After PoP, I contributed on several games here and there, and eventually landed on a technically very challenging project: porting Assassin’s Creed 3 on the WiiU. This was very different from my previous work. The team was super small: we were 2 programmers at the beginning, and at the peak I think we were like 15 or something.
I was pretty excited by the challenge. Most people at Ubisoft didn’t think we’d be able to pull that off. All Assassin’s Creed games are very, very intense games in terms of CPU & GPU performance. Believe me, your console is pretty much at its maximum capacity when running around in a big city like Boston (or London). The WiiU was less powerful than the PS3 and XBox 360, at least on paper, so the odds weren’t on our side. Even worse: we had to make a straight port, that is no data changes, just code optimisations. It’s much cheaper to do a straight port than to downgrade all game assets.
After about a year, we reached a point where it became obvious that we’d successfully port the game with similar performances than the 360/PS3. It was a huge success: even Nintendo engineers were surprised we made it. Life was great.
The downside was that the second half of the project was a bit boring. The challenge was gone. Port code, fix bugs and optimize. Rinse & repeat until the game is shipped. Overall I keep a good memory of this project, but by the end I was ready to do something completely different…
Tasting the Forbidden Fruit
After AC3, I worked on 2 internal pitches. For legal reasons, I can’t say much about those projects, but they were so important to me that I need to take some time to talk about them.
On the first project, we were a team of about 6 developers, all very senior. It was a multiplayer game, and our goal was to create a functional prototype in about a month. Our days were somewhat like this:
- Play the game together
- List the features and changes we wanted to see in the next version
- Implement them
- Repeat until we have a cool prototype
The team spirit was sooo good! Our motto was “on est crinqués!”, which more or less translates to “we’re so hyped!”. During our play sessions, we were so excited we were screaming and shouting all over the place. I think it bothered colleagues working next to us, but hell, we had so much fun. I didn’t feel too guilty.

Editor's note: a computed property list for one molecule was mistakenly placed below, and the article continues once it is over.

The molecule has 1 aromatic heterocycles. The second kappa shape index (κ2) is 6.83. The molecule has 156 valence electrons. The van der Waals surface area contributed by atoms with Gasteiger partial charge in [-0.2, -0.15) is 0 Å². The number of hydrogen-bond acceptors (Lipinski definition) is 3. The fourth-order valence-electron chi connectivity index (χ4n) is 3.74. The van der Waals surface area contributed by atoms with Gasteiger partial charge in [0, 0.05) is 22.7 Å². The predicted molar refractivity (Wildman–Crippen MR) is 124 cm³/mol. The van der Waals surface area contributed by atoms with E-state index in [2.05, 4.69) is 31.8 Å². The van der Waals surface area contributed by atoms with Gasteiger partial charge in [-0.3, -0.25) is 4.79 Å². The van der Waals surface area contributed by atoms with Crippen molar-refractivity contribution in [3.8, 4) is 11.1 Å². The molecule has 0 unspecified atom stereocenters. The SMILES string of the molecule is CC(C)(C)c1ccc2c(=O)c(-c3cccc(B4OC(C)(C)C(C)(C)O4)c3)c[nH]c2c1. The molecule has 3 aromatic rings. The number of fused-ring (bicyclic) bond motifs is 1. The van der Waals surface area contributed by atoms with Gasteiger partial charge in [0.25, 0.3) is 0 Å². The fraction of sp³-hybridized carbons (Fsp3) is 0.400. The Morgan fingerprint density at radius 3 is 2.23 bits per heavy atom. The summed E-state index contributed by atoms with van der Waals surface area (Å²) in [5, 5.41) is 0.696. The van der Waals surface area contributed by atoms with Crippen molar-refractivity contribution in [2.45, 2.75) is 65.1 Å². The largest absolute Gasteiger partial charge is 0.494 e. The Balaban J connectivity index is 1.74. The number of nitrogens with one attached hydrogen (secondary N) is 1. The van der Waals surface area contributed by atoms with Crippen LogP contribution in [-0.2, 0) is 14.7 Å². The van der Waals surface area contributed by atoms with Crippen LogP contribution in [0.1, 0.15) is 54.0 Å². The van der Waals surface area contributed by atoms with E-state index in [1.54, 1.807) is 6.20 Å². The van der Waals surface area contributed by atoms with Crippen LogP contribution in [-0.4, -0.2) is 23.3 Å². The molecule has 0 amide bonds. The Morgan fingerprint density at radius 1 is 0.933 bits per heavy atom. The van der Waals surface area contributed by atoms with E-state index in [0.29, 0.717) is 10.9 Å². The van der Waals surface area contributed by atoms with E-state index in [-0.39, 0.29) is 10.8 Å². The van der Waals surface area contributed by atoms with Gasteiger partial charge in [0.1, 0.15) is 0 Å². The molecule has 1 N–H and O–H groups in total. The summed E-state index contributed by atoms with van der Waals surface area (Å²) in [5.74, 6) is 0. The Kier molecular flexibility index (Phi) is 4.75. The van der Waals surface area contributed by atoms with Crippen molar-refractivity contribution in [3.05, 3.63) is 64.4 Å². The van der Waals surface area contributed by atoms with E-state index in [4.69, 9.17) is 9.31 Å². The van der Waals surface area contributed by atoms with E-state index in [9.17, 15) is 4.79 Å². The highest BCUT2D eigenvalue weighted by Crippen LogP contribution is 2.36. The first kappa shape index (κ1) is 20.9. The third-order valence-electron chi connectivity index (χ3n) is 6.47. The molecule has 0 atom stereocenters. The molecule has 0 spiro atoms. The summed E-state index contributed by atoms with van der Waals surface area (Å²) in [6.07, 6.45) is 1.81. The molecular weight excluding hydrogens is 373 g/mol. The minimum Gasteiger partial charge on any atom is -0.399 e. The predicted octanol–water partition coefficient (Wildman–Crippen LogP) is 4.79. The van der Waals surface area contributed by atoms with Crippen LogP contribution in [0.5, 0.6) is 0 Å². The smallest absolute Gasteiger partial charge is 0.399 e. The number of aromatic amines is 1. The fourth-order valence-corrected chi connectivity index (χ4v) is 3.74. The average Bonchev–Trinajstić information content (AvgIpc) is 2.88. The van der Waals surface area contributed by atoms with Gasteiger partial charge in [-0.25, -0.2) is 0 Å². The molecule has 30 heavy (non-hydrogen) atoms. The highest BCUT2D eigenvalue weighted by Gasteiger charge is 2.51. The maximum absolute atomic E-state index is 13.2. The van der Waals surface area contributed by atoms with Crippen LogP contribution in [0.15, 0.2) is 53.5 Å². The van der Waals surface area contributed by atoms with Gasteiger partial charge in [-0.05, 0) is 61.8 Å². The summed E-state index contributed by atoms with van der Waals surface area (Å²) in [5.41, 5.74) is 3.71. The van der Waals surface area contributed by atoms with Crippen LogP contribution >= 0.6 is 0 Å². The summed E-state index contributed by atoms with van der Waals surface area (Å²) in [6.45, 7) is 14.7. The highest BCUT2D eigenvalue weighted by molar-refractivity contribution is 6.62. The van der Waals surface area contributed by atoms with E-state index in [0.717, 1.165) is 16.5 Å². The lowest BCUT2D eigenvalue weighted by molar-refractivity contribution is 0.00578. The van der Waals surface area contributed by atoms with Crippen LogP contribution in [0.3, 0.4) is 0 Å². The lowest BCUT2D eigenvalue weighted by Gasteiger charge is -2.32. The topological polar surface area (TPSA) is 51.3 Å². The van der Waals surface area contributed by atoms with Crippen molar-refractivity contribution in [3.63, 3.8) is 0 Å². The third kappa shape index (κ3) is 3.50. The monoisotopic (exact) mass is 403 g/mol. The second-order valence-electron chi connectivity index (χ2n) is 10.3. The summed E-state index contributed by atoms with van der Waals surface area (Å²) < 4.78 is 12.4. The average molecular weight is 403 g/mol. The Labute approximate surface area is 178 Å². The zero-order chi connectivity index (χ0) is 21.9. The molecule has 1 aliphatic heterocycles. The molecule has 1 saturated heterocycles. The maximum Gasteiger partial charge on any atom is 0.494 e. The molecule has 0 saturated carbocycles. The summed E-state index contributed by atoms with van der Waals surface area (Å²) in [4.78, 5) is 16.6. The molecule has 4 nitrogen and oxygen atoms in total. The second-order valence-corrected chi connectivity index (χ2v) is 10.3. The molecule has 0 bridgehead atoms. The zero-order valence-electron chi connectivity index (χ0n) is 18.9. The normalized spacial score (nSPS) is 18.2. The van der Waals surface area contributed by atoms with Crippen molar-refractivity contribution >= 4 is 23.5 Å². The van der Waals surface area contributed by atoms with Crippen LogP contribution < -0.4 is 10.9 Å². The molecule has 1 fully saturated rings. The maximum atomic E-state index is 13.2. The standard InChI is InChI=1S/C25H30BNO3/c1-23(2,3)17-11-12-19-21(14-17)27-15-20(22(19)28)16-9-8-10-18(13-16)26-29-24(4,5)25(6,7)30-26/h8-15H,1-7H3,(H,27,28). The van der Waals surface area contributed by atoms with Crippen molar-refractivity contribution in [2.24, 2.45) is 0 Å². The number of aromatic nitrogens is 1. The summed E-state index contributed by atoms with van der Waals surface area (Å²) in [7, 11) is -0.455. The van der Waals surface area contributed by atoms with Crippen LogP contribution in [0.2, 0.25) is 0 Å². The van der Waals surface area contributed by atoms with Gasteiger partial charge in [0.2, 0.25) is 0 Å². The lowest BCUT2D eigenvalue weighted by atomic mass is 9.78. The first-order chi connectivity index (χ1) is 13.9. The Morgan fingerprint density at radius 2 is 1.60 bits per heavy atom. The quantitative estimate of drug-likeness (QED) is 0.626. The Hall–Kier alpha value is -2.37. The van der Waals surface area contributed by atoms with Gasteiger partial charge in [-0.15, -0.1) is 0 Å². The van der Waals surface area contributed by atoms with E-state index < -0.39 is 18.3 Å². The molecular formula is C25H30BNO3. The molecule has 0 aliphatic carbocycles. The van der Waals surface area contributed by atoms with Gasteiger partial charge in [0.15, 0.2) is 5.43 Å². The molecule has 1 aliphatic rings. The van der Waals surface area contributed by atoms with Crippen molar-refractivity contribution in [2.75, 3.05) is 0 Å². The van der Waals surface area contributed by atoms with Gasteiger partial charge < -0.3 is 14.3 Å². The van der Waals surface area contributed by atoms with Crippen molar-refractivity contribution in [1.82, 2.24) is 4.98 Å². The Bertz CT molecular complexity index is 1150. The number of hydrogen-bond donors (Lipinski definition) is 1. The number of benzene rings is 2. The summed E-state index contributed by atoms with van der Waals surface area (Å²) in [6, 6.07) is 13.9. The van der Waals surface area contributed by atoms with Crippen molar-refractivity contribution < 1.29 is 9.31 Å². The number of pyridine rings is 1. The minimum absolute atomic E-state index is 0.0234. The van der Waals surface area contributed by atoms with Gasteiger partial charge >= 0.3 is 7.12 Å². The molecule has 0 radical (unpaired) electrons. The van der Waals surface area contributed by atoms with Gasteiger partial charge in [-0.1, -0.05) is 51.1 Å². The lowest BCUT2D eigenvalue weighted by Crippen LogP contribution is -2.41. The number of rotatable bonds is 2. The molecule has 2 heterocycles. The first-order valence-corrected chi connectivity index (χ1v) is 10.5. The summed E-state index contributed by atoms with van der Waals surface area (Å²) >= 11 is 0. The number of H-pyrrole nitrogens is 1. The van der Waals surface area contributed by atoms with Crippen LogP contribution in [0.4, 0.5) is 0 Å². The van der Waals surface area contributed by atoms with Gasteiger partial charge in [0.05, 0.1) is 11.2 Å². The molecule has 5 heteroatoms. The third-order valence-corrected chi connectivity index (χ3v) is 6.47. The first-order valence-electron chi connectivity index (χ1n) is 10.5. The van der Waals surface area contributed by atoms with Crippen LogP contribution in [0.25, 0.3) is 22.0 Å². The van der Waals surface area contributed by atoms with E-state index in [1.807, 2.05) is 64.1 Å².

Since we were such a small team, we had to break down the traditional jobs barriers. Everyone had their saying in the game design. A UI artist made the level design, because we didn’t have a level designer with us. I did gameplay programming, which isn’t my speciality at all (I’m more of a low-level, engine & graphics guy). But we all really enjoyed it.
Unfortunately, for various reasons, the project got cancelled.
Then I started to work on another internal pitch, with an even smaller team: 2 developers + 1 producer. This project definitely had that “indie” feeling. It was again a multiplayer game, and again we made a pretty awesome prototype in a few weeks. Every day during lunch time, we invited everyone in the studio to play. We even organized an internal tournament which attracted around 60 participants.
But again, the project got cancelled.
I was never as happy at Ubisoft as during those 2 projects. I worked with very talented & motivated individuals. Because of the smaller team sizes, I had my say on the creative side of things. This was a nice change – being more of a technical guy, I could never do that before. And I absolutely loved it. When you work on a small project, your contribution is, obviously, HUGE. So is your ownership. And so is your motivation.
One of my former colleagues nailed it when he said that I tasted the forbidden fruit. Once you’ve had that feeling, you can never go back.
Then, the studio received the mandate of leading the next Assassin’s Creed title: Syndicate. We knew the AC franchise very well: we collaborated on every title since Brotherhood. However, this was not a collaboration like before. For the first time ever, an Assassin’s Creed game would be led by the Quebec studio instead of Montreal. This was a big achievement, but I wasn’t happy at all. The memory of my 2 beloved projects was still fresh. I knew I’d have to work on AC, there wasn’t any way around it.
As predicted, I started working on Syndicate very soon in the development cycle. I wanted to give it a try, even though I feared I wouldn’t like it at all. At first, since there wasn’t a lot to do on the technical side, I collaborated a lot on AC Unity with the Montreal studio. I worked on cool new techs developed for ACU, it was fun and challenging. I had a good relationship with most of my Montreal co-workers (even though it’s harder to develop a good relationship when you mostly communicate by email). I continued collaborating on ACU every now and then until they shipped.